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Tuesday, 25 August 2015

Calls for a UK Apology to the Palestinian People . Motion to the Scottish Parliament Aug 24, 2015

The following motion has been presented to the Scottish Parliament by Jean Urquhart MSP.
Ms Urquhart is Co-Convener of the Cross-Party Group on Palestine at the Scottish Parliament.
For several months, Scottish Friends of Israel (SFI) has been been warning the Israel Embassy and advocating that serious notice be taken by pro-Israel groups, and anyone else who would listen, of the activities of an anti-Israel campaign, the Balfour Project, planned, led and promoted by, among others, the Rev Stephen Sizer who was recently censured by the Church of England Bishop of Guilford for disseminating “openly racist” and  “anti-Semitic” material.
The main thrust of the Balfour Project is a call to the Westminster Parliament to make an apology (as framed in this motion) and to engage willing MPs, MSPs and others in promotion of its aims, leading up to the centenary of the Balfour Declaration in 2017. This motion to the Scottish Parliament is the first salvo.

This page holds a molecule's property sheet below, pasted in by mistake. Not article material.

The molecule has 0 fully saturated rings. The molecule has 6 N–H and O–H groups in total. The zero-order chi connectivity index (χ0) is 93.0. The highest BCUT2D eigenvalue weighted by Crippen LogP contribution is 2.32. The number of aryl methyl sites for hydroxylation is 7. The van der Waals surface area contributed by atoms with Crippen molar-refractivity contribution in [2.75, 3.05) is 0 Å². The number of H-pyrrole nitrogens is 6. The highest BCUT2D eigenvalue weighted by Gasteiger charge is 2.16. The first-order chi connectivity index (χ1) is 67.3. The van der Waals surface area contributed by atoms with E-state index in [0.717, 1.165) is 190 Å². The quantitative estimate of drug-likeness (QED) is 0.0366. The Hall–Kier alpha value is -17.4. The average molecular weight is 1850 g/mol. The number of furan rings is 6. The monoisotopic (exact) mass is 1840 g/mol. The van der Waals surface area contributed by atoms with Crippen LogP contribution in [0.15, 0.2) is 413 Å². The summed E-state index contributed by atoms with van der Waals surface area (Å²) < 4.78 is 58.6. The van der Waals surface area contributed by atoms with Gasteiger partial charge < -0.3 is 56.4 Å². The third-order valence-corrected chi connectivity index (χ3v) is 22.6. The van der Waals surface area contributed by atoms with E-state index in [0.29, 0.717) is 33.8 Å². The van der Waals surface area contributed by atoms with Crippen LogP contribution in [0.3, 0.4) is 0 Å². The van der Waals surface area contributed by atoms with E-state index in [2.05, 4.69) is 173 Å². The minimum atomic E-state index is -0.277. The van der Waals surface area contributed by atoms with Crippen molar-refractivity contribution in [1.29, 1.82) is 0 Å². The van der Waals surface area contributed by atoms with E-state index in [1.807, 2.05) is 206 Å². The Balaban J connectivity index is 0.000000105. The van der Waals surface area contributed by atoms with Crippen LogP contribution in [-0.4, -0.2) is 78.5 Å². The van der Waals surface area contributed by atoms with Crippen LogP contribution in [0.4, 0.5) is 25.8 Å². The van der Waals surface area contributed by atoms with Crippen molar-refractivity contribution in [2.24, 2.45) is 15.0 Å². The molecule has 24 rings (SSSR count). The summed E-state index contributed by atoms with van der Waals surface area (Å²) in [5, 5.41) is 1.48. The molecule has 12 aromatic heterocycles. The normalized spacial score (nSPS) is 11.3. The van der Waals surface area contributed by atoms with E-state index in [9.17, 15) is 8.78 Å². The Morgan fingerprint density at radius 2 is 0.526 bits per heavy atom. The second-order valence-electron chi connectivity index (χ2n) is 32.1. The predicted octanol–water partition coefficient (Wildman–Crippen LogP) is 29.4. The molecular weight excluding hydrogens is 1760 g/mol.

There has also been a concerted effort by this campaign to have this narrative inserted into the curriculum of Scottish schools. Their activists, promoted the contents of the after-mentioned motion at a recent meeting of the Cross-party Group on Palestine at the Scottish Parliament, where it was suggested by an education Quality Improvement Officer from West Dunbartonshire Council that such a narrative was“Needed to balance the Holocaust one”.
I think that quote alone sums up the mind-set of those willing to promote this narrative.
SFI is currently in communications with the Scottish Government and local authority education officials to alert them accordingly.   
Calls for a UK Apology to the Palestinian People 

That the Parliament regrets the decision of the UK to disengage from Palestine on 14 May 1948; believes that this contributed to the subsequent Arab-Israeli conflict and the displacement or expulsion of around 700,000 Palestinians in an event known as al-Nakba or "the Catastrophe"; considers that it constituted a failure by the UK in its duty to protect the Palestinian people during partition; offers an apology on behalf of the people of Scotland, and calls on the UK Government to offer a similar apology. 

Supported by: John Finnie, Bill Kidd

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